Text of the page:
Therefore, a dedicated hardware device with a simple embedded micro-controller was necessary to accomplish the necessary precise timing requirements. In addition, low cost (in comparison with a host-based solution) makes placing such a simple dedicated hardware device at each receiver location a great advantage.
Such a dedicated hardware solution significantly increases reliability, has a far lower power consumption, and is physically smaller (in comparison with a host-based solution).
The "central site" functionality (the device which receives all of the VOIP-based audio streams from the receivers and selects which receiver's audio to use) is implemented as a channel driver (
chan_voter) along with
app_rpt under Asterisk PBX. The host-based system on which this runs, along with a dedicated hardware device (which gives access to the precise GPS-derived time data) is typically located with the system's transmitter (or at least one of them).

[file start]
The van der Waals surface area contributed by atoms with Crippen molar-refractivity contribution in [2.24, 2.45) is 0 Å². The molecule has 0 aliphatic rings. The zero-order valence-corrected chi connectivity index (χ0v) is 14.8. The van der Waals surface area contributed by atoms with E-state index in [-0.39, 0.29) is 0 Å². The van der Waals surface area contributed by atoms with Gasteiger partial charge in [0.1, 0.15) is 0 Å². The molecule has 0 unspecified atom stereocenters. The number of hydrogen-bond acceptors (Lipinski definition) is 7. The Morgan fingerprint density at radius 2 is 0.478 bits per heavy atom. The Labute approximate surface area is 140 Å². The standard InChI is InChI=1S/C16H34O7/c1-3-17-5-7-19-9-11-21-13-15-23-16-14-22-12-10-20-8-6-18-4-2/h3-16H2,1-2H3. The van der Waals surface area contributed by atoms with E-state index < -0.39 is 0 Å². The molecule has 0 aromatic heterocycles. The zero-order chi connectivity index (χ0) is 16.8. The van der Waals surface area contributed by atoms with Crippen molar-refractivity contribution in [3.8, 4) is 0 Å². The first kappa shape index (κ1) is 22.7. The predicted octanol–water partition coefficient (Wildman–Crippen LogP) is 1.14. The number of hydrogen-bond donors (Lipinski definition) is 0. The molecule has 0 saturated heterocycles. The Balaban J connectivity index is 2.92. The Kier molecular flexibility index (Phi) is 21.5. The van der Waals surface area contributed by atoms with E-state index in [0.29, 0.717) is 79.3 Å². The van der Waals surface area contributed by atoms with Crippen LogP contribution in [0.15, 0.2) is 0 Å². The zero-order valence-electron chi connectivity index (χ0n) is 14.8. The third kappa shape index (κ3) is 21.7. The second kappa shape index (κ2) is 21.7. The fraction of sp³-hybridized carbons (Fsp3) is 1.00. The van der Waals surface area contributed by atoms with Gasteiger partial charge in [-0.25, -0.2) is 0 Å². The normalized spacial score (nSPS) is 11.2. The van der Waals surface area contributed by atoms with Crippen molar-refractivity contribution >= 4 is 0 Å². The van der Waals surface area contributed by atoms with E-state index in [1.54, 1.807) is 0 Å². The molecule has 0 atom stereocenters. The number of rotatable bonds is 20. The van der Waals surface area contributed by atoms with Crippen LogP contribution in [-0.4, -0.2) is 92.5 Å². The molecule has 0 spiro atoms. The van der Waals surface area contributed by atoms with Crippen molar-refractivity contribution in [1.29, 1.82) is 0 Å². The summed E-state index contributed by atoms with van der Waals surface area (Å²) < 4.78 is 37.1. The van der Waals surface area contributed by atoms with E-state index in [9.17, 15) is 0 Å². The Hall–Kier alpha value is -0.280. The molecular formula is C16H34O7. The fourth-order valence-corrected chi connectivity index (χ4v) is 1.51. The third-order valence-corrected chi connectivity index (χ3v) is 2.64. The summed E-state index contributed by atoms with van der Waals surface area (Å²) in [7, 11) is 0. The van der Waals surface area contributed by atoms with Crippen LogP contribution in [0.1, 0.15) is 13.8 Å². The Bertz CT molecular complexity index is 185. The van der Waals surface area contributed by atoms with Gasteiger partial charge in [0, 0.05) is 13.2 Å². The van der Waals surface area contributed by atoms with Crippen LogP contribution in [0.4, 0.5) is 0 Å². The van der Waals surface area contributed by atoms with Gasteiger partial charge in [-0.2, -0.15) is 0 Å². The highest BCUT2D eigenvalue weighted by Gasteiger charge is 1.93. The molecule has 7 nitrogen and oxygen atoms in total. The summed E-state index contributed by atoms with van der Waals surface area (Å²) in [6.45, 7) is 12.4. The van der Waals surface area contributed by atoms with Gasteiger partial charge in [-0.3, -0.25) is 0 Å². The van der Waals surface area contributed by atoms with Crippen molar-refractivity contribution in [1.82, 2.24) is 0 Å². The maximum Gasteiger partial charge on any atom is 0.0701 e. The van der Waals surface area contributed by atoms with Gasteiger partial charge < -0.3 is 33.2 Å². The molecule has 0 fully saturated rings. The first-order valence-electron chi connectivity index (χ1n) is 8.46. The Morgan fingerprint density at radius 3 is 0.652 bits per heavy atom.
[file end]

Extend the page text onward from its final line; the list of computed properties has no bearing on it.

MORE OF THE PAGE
Each dedicated hardware device is also capable of simultaneously generating time-synchronized audio out to drive a transmitter (or multiple transmitters in a simulcast system). The audio out of all the dedicated hardware devices at all locations will be identical at the same time.
There are facilities available for on line monitoring of the voting system (audio and signal strengths), in addition to recording (logging) facilities.
A UDP-based VOIP protocol was created specifically for this technology. See the VOTER Protocol page for further details on the underlying communication protocol between client devices and the host.
The dedicated hardware device (the VOTER) was initially implemented as an approximately 160 by 100mm circuit board utilizing thru-hole mounted components allowing user-assemble-able blank boards to be made available quite inexpensively. It uses a dsPIC33FJ128GP802 processor and a few other integrated circuits, including some operational amplifiers (which implement filters, amps, etc). The schematics, board design, artwork, and PIC firmware are available on a completely free open-source basis, the original project information is available in the AllStarLink/PTTLink Github Repository.